You have waxed grandiloquent on things that you have in error attributed to me. And while I appreciate the common-man approach of "awe shucks you all are just one of them puffed up know-it-alls that kills all the fun in our blogs" you are simply wrong in this case. Just because I call out those who insist on building houses of cards on speculation when things get silly, doesn't mean I don't enjoy the silliness or admire the architecture, which is why I'm here. So lighten up a bit Francis.
post #131 of 279
I have written a software which supports development processes. (I'm no layer)
One of the first points is patent research.
So I did a short research at www.patents.com. The starting point was this link:

http://digitaldaily.allthingsd.com/2...oth-documents/

The patents have been granted between 1995 and 2010 but often were filled years ago.

An example: http://www.patents.com/Unlocking-a-d...7657849/en-US/

Let's look at this example:
- granted February 02 2010
- filed December 23, 2005
- including 47 references to other patents which sometimes include other patent references

It's not so easy to judge the situation when You develop something new.
The common ways to deal with it are:

- modify your product in a way that you can avoid problems
- get a license from the patent holder
- cross license patents
- buy licensed parts
- ignore the patents and save some money for the lawsuit

I don't know why it took so long to get this patent, but even if a patent isn't granted you can do a research and read it.
hard to say if someone can claim "prior art" but if, HTC should have done a research.

From my point of view Apple is no patent troll. They did the research, invented the technique and made a product available for purchase.

Not sure if I'm right at this point, but I think the other facts from this post are valid for those who want to form their personal opinion.
post #132 of 279
Quote:
Originally Posted by extremeskater View Post

Quadra you are always living in the moment when you talk about Apple always releasing game changing products. In three decades they have at best released two products that have been "game changers". The only real one has been the iPod and the iPhone which isn't even the #1 selling smartphone.

Apple has not been wildly successful for 30 years they have been for maybe the last three years at best. Its not like they have been burning up the tech industry with everyone following for decades. Most of their products can bearly even make a dent in market share and the simple fact is they do well because they have a cult following that is willing to be over charged for hardware.

If we were to list their failed products the list would be alot longer then the game changers.

Lets jump back into reality when it come to how long Apple has truly been successful which by the way can change at anytime as it can with any company. Also note Apple has never put anyone out of business. It took them forever just to shutdown a company like Psystar which was pretty much run out of someones garage. Comparing them shutting down psystar compared to HTC backed by Google is freaking joke.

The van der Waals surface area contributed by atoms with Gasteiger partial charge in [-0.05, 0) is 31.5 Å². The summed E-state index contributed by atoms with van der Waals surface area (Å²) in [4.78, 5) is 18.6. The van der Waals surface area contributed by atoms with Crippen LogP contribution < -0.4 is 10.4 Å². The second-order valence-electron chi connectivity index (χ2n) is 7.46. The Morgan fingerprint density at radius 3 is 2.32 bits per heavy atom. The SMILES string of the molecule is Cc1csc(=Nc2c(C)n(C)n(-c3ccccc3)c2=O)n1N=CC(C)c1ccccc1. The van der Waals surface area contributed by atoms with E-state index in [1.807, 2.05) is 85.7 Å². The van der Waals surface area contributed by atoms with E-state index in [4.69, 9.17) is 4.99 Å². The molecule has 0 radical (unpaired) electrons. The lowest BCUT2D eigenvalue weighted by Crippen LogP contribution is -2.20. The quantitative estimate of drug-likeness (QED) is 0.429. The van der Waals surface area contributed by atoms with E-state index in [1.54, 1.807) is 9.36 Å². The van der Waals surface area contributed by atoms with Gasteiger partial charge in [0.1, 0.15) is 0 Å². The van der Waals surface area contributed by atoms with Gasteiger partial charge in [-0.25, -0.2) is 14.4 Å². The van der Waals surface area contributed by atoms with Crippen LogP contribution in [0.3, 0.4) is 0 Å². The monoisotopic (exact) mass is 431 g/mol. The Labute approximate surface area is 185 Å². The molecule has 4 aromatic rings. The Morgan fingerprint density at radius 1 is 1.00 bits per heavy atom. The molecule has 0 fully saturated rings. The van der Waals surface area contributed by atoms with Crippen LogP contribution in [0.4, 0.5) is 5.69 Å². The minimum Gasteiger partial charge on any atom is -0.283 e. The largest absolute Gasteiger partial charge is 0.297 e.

Depends on what you mean by "game changer". Most people think it means that it significantly changes the game that was being played by the competitors prior to its arrival. Most people don't think it means "become dominant" or "#1 selling." Sometimes the game-changer can take advantage and become dominant for a long period; sometimes it isn't able to do so (lack of capital, lack of patentable innovations, lack of other market barriers, incompetent management).

The Mac UI was a game changer in user interfaces for computers. Windows OS was a game changer in software licensing. Dell was a game changer in computer assembly and sales. iPod was a game changer in music delivery and consumption. iPhone was a game changer in user interfaces for phones and in phone sales/distribution in the mobile industry (even mobile experts who are Nokia fans agree with that).

What the heck is "bearly"?
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post #133 of 279
Quote:
Originally Posted by extremeskater View Post

Quadra you are always living in the moment when you talk about Apple always releasing game changing products. In three decades they have at best released two products that have been "game changers".

The GUI
Macintosh
The Mouse
iPod
iPod Touch
iPod Nano
iPhone
iTunes
OS X (Microsoft clearly loves it)
App Store
iMacs

and now . . .
The iPad

Quote:
Originally Posted by extremeskater View Post

Apple has not been wildly successful for 30 years they have been for maybe the last three years at best.

Try the past decade.

Quote:
Originally Posted by extremeskater View Post

If we were to list their failed products the list would be alot longer then the game changers.

Let's see it. If it's anything like any of the other lists we've seen floating around the internets, Apple's done much better than even I expected.
post #134 of 279
Quote:
Originally Posted by Gazoobee View Post

As with the patents though, it's the details that count.

There is a popular misconception that Apple lost that suit because "you can't patent look and feel" when that isn't the case at all. The suit was "settled" (not "lost"), because Apple could have been construed to have given Microsoft permission to copy them in an agreement Apple signed with Microsoft over technology sharing. They settled out of court because of that, not because "look and feel" lawsuits are inherently un-winable.